Former Olympic champion-turned-reality television star Bruce Jenner was recently involved in a horrific, fatal crash that left one woman dead and several others – including children – injured.
Authorities are reportedly delving into all possible causes, and Jenner is said to be cooperating with the investigation. Among the avenues explored: Drunk driving (authorities do not suspect that at this time), paparazzi interference (officers say that is unlikely, though they did capture images of the four-vehicle crash as it happened) and texting while driving (an accusation Jenner has denied).
The chain reaction crash occurred shortly after noon on a Saturday in Malibu. Authorities say the driver of a Toyota Prius suddenly stopped and was struck from behind by a Lexus. Jenner, who was driving his Cadillac Escalade, was behind that Lexus and rear-ended the vehicle at an angle (possibly attempting to swerve to avoid collision). However, the impact of that crash pushed the Lexus into oncoming traffic, where it was struck by a Hummer H2. The driver of the Lexus was pronounced dead at the scene. In total, five children and two adults were hospitalized with injuries. Jenner was not among those injured.
As with any multi-vehicle collision, it’s imperative for injured parties to retain legal representation early in the process. Insurance companies tend to look at each crash as a separate incident, and there may be liability on several drivers, depending on the circumstances.
Generally, the law holds drivers who strike another vehicle from behind are prima facie liable, simply by virtue of the fact they were following too closely. By this logic, the deceased driver of the Lexus could be found at least partially at-fault. Yet, her estate may still pursue legal action against Jenner, who struck her from behind. However, there could be evidence presented tending to indicate the driver of the first vehicle was not operating safely.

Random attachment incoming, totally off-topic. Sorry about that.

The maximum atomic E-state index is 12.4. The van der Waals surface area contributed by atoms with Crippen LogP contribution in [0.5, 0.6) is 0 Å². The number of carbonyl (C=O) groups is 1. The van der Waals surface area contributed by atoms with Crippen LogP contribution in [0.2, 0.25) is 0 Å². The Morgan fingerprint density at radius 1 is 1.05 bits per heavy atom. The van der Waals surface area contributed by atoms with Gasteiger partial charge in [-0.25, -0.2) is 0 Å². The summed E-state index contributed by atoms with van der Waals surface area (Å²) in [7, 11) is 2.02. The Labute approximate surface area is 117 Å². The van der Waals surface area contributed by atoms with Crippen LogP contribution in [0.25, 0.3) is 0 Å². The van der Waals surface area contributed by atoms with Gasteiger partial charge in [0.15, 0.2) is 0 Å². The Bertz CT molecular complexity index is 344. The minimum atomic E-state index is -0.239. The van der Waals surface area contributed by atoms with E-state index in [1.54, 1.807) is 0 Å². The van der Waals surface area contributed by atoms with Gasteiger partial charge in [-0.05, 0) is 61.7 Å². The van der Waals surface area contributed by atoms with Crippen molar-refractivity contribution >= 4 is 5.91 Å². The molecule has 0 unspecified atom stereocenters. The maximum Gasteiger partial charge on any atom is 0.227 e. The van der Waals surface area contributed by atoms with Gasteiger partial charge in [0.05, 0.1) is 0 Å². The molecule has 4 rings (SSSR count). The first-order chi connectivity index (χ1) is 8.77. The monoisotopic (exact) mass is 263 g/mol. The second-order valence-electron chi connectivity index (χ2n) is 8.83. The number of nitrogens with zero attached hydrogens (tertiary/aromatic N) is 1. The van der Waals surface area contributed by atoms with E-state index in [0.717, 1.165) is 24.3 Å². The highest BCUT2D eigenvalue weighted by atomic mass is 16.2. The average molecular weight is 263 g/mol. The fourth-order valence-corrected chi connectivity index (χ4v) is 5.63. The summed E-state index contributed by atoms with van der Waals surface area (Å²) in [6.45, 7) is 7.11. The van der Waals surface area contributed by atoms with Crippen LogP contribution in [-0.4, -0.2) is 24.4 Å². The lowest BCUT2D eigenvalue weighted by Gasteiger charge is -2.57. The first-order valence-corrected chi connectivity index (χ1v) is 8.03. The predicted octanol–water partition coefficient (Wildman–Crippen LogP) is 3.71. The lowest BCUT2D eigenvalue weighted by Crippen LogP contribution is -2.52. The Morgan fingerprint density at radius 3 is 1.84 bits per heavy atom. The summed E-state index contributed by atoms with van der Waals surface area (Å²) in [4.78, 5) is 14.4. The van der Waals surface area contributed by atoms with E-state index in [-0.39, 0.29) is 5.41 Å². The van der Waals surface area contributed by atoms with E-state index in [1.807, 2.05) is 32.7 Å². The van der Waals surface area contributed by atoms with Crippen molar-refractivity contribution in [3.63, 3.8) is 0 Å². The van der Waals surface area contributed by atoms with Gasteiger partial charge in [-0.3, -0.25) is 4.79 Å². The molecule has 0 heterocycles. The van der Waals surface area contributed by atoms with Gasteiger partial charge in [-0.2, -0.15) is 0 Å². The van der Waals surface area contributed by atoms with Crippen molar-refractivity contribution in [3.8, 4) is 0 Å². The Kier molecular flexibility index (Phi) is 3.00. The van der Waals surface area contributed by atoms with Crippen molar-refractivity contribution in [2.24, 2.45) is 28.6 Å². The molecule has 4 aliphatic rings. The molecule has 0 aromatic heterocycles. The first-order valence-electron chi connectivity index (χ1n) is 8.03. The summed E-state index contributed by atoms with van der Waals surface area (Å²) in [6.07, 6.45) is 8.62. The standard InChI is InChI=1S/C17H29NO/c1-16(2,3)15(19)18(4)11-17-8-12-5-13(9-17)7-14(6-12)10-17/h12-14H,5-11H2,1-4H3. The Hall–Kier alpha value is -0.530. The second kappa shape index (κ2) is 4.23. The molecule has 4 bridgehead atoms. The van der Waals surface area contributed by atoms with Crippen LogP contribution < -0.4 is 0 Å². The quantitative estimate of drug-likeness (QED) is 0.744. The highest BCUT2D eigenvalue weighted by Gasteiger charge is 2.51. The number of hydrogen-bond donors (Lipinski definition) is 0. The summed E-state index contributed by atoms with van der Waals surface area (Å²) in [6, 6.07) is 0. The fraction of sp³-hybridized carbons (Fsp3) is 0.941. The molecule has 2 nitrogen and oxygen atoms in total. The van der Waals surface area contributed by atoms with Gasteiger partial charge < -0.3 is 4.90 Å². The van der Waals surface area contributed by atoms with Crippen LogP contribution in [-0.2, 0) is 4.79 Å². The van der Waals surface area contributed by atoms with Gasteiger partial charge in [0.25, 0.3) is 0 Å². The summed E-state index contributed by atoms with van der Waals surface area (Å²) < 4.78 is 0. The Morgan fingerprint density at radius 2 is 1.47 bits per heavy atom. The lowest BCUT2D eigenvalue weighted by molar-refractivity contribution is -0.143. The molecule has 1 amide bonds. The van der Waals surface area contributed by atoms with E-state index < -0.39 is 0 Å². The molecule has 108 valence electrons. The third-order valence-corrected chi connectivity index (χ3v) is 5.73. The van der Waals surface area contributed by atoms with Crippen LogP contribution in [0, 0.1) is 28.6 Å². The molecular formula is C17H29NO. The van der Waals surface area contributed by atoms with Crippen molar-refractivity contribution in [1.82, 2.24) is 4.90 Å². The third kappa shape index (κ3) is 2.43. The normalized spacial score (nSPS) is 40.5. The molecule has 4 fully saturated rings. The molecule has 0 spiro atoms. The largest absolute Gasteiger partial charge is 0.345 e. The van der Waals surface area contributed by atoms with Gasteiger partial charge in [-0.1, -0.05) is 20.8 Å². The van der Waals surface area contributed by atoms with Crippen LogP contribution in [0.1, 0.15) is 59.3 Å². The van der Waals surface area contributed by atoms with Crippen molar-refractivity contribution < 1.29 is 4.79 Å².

Whatever comparative fault any of the injured drivers had would reduce the amount of potential damages they/the estate could collect, but it is not a bar to recovery.
Authorities say Jenner successfully completed field sobriety tests and passed a blood-alcohol test. Now, they are attempting to glean information from his phone that might indicate whether he was texting at the time of the crash.
Although photographers captured images of the crash in real time, those shots are seemingly inconclusive with regard to whether Jenner was on his phone shortly before or at the time of impact. A challenge in many such cases is pinpointing the exact time of the crash. Seconds can matter when attempting to determine whether phone activity was a factor.
It’s estimated at least 23 percent of all crashes involved the use of a cell phone. The minimal amount of time one’s attention is taken away from the road while texting is five seconds. If the driver is traveling 55 mph, that amounts to the length of a football field.
Texting while driving is illegal in Massachusetts, but the law is only sporadically enforced. While several police departments do hold enforcement campaigns, an average of just 2,539 citations have been issued for texting and driving each year since the ban took effect. That works out to about five tickets for every 10,000 drivers in Massachusetts.
If you are injured in an accident in Massachusetts, call Jeffrey Glassman Injury Lawyers for a free and confidential appointment — (617) 777-7777.
Bruce Jenner calls fatal car crash “devastating tragedy,” Feb. 9, 2015, By Holly Yan, CNN
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